Haggerty: Hamilton on path to improvement

Haggerty: Hamilton on path to improvement
July 16, 2013, 1:00 am
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WILMINGTON – While its clear 20-year-old Dougie Hamilton has graduated from the development camp scene as a card-carrying member of the Boston Bruins, the learning curve is still very much ongoing for the talented, young defenseman.

Hamilton will be working out and getting ready, and he’s doing so without the distraction of any invites to summer camps.

“It’s a weird summer with no development camp, and no World Junior camp,” said Hamilton. “There are no camps at all.”

That’s not such a bad thing for a youngster that kept a dizzying schedule of hockey during the 2012-13 season.

Hamilton is now back home in Toronto working out, training and prepping for his first full 82-game season at the pro level, and perhaps still processing an incredibly heady set of experiences over the last calendar year. The 2011 first round pick played hockey continuously from August through June for Niagara and Boston as well as Team Canada in the Canada/Russia series and World Junior championships.

The 11 straight months of competitive hockey clearly took a little bit out of the rookie, who started the NHL season on fire while showing the passing vision, shot and instincts that will make him a highly effective offensive player. That led to Hamilton sitting in the press box watching for the first time in his career down the stretch of the regular season, and the majority of the Stanley Cup playoffs.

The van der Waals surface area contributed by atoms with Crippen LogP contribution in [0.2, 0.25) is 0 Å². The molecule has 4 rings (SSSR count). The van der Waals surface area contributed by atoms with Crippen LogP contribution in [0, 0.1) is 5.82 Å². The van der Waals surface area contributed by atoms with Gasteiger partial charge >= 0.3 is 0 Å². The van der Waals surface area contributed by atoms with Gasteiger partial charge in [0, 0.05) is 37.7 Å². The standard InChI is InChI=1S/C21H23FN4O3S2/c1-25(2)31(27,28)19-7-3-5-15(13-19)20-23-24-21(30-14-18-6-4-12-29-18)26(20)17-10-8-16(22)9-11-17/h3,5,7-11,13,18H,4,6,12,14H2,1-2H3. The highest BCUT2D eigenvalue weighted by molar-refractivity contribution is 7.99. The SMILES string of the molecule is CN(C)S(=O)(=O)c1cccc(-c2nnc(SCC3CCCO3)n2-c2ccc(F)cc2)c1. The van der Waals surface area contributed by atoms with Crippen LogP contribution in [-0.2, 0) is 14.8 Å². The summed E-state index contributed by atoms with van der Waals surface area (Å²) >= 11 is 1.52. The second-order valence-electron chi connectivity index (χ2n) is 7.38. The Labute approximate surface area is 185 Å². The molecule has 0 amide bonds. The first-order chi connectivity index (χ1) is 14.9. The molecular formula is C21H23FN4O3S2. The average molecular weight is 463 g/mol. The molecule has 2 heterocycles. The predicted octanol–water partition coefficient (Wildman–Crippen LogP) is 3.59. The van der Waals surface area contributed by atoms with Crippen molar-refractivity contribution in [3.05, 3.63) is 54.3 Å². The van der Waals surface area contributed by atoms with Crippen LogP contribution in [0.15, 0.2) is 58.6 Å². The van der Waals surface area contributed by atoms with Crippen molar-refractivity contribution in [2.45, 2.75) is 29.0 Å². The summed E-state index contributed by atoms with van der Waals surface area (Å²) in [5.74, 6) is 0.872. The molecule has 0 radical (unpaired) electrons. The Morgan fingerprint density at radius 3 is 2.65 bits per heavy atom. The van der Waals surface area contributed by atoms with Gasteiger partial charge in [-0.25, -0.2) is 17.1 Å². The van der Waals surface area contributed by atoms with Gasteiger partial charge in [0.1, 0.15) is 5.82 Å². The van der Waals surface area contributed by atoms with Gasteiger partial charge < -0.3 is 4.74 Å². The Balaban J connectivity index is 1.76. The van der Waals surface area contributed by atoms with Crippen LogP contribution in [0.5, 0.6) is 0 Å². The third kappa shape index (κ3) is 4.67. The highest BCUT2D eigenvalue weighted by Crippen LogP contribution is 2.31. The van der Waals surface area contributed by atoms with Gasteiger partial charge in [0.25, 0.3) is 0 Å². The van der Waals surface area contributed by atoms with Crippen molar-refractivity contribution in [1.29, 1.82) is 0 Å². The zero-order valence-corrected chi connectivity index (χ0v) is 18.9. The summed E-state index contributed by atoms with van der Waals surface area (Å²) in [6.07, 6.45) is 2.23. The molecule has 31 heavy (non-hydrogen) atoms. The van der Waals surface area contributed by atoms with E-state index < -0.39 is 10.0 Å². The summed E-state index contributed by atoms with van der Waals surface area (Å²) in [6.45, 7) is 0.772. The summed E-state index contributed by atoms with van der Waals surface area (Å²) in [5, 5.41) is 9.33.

Hamilton did manage three assists in seven playoff games for the Bruins along with a zero plus/minus rating, and had some excellent games against Toronto and the Rangers. He was also victimized for the overtime game-winner against the Rangers in Game 4 when he couldn’t hold Chris Kreider off from scoring. It wasn’t really Hamilton’s fault, but it was clear that the teenager was taking the loss to heart in the postgame dressing room at Madison Square Garden.

That proved to be just one teaching moment of many during his event-filled rookie season with the Black and Gold. Winning one-on-one battles in front of the net and in the corners remains Hamilton’s biggest challenge in the defensive zone, but much of that will be remedied in time as the big-bodied defensemen fills out and gains some natural “man strength.”

For a player that’s always been among the biggest, the smartest and the best on the ice, Hamilton had his own adjustments to go through once he became a healthy scratch in that second round of the playoffs.

“It was definitely a long year, but it was also a lot of fun. It makes you excited for the years to come,” said Hamilton. “I was happy to be able to play some playoff games, and get that experience that some guys never get. It was valuable experience for all of the [young defensemen], and really bodes well for the future.

“I think you’re able to see even more when you’re not playing. You could see how much we mean to Boston, and to the fans. It was a really fun journey.

There is very clearly an upside to sitting and watching the playoffs for a young player like Hamilton.

The experience should make him hungry while also spell out some clear improvements expected in his game. Hamilton showed all kinds of offensive promise at the defenseman position and ranked among the top NHL rookie D-men with five goals, 16 points and a plus-4 rating, and averaged a healthy 17:04 of ice time in his 42 games.